California farmers are taking a huge economic hit as the
drought’s impact deepens, with crop and livestock losses
estimated at $1 billion this year alone, and an additional
out-of-pocket cost of some $454 million to pump groundwater to
partially replace surface supplies, according to a new study.
Researchers at Climate Central have put together a handy tool
which lets you see just how bad summers will get by 2100, if
global warming predictions are accurate and nothing is done to
stop the upward trend.
As California’s drought really starts to bite–the mandatory
water use restrictions approved by the state Tuesday are just the
beginning–questions are bound to be raised about the
indescribably wasteful use of water to retail bottlers.
From the Association of California Water Agencies (ACWA) Voices
on Water Blog, in a post by ACWA Executive Director Tim Quinn:
The State Water Resources Control Board took the unprecedented
step yesterday [July 15] of ordering mandatory conservation
measures to address California’s deepening drought. Less than 24
hours later, pop star Lady Gaga released a public service
announcement urging Californians to save water.
Back in February, pop superstar Lady Gaga got permission to fill
the pool at Hearst Castle for a music video shoot. Among the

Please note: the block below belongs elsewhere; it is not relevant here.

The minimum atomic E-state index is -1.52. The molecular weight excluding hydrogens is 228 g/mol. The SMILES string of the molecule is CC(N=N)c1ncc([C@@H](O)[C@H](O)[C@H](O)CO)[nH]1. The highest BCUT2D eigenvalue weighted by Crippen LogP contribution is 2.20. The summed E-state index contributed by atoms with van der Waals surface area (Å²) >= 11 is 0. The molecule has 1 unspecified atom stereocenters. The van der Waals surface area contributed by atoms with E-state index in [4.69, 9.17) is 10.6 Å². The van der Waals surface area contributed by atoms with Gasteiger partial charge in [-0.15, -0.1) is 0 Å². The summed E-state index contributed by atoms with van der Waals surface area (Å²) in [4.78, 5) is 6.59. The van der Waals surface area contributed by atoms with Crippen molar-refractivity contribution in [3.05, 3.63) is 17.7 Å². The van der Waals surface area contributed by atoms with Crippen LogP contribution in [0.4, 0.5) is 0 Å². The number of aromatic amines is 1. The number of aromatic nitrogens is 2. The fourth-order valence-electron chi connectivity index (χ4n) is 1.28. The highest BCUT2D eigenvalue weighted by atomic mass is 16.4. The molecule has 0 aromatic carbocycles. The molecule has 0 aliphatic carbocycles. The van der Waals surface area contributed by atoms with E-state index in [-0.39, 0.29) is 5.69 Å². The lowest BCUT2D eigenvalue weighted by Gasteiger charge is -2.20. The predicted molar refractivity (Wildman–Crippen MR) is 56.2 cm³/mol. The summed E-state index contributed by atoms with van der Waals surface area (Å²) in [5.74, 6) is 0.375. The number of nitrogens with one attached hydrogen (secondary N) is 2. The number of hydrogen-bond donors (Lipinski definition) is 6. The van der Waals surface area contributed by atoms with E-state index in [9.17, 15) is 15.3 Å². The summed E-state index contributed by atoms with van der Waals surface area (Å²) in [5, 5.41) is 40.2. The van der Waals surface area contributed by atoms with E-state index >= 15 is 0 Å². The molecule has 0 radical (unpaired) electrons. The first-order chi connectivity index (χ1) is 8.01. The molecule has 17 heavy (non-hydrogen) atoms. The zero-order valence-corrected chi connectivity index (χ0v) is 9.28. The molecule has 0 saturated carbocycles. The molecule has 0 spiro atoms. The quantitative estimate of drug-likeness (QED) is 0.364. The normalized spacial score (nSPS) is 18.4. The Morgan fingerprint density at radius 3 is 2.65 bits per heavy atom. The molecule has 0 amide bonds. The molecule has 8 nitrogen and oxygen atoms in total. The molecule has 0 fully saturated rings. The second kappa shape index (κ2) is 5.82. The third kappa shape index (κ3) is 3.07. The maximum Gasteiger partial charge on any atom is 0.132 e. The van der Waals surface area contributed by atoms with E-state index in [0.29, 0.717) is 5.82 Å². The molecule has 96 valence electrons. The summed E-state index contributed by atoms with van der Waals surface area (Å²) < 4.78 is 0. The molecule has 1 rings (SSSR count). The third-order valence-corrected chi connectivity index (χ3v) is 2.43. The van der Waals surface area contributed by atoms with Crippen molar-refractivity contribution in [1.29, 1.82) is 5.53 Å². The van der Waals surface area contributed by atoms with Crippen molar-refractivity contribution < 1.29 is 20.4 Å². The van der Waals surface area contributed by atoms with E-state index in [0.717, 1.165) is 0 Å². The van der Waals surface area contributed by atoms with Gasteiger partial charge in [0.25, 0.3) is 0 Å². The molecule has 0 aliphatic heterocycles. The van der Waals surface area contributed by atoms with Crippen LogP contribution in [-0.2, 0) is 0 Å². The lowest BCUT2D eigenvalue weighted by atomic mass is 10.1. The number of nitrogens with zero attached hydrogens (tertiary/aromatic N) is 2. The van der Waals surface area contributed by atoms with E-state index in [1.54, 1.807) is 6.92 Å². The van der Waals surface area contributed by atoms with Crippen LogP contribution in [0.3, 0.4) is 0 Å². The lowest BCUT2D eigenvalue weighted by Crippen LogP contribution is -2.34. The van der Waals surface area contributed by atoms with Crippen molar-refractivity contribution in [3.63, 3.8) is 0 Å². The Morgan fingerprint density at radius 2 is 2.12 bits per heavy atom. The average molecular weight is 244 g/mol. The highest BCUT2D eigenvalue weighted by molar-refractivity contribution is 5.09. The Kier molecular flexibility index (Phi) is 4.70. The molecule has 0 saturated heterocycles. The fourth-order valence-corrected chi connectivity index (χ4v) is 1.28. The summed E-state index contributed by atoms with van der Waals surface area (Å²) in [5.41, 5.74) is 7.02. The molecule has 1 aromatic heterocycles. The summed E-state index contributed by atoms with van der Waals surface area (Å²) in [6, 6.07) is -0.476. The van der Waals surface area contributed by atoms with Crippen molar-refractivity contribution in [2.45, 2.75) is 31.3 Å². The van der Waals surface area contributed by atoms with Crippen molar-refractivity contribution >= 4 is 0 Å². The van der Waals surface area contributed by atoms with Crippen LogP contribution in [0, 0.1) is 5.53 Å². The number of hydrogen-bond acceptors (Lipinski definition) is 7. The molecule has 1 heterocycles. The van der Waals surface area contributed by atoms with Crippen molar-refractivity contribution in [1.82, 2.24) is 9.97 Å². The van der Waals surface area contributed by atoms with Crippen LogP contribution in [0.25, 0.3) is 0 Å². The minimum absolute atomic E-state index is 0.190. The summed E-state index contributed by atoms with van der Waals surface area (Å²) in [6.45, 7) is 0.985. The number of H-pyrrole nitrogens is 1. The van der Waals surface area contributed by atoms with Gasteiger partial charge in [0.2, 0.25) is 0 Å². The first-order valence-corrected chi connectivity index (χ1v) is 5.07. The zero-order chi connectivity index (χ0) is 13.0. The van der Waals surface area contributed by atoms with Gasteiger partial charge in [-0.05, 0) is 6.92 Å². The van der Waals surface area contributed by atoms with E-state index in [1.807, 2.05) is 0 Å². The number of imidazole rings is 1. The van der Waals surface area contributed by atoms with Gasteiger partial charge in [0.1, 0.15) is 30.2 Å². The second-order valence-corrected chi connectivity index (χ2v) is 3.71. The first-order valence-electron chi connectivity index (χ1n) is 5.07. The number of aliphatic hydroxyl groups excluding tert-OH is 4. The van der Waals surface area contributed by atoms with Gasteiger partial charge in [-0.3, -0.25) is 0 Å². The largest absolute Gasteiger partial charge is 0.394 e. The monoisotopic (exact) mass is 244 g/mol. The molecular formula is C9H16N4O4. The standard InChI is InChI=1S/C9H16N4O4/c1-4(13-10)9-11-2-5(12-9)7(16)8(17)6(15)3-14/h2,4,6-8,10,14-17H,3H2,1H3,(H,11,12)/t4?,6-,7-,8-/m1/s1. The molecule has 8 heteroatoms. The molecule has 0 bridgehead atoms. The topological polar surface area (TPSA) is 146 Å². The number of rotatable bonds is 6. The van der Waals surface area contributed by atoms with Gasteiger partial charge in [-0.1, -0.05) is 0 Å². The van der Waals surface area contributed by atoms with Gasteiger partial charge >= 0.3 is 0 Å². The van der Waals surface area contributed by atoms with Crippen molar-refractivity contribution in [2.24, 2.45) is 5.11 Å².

conditions of the deal was her participation in a public service
announcement promoting water conservation, which earned her a
letter of thanks from Gov. Jerry Brown.
From the U.S. Environmental Protection Agency’s “It’s Our
Environment” blog, in a post by André Villaseñor:
Recently, I thought about water quite a bit while my daughters
and I were camping in Joshua Tree National Park. To survive three
days in the desert, we brought 15 gallons of water. We were able
to thrive on less than 12 gallons, including drinking, cooking,
On Tuesday, amid evidence that existing conservation measures are
not working, the State Water Resources Control Board took the
unprecedented step of declaring certain types of water waste a
criminal infraction similar to a speeding violation.
With rainfall this year at historically low levels and reservoirs
quickly dwindling, California officials on Tuesday approved the
most drastic measures yet to reduce water consumption during the
state’s increasingly serious drought, including fines of up to
$500 per day under some circumstances for watering a garden,
washing a car or hosing down a sidewalk.
The State Water Resources Control Board today adopted emergency
regulations that allow local water agencies to levy fines up to
$500 a day for people who waste water outdoors. Board Chair
Felicia Marcus says collecting money isn’t the goal.
On the same day state water regulators approved daily fines up to
$500 for wasting water, scientists released a report saying the
drought will put a $2.2 billion dent this year in California’s
Facing a historic drought and rising water demand, California
regulators on Tuesday imposed unprecedented, statewide
restrictions on outdoor watering that include potential stiff
fines for those who refuse to comply.
California’s agricultural industry is facing $1 billion in lost
revenue this year from the state’s worst drought in decades and
could pay about $500 million for additional groundwater pumping,
a new study said.
University of California researchers now expect California’s
drought to cost the state’s agricultural industry $2.2 billion in
crop losses and higher costs and wipe out 17,000 seasonal and
part-time farm-related jobs.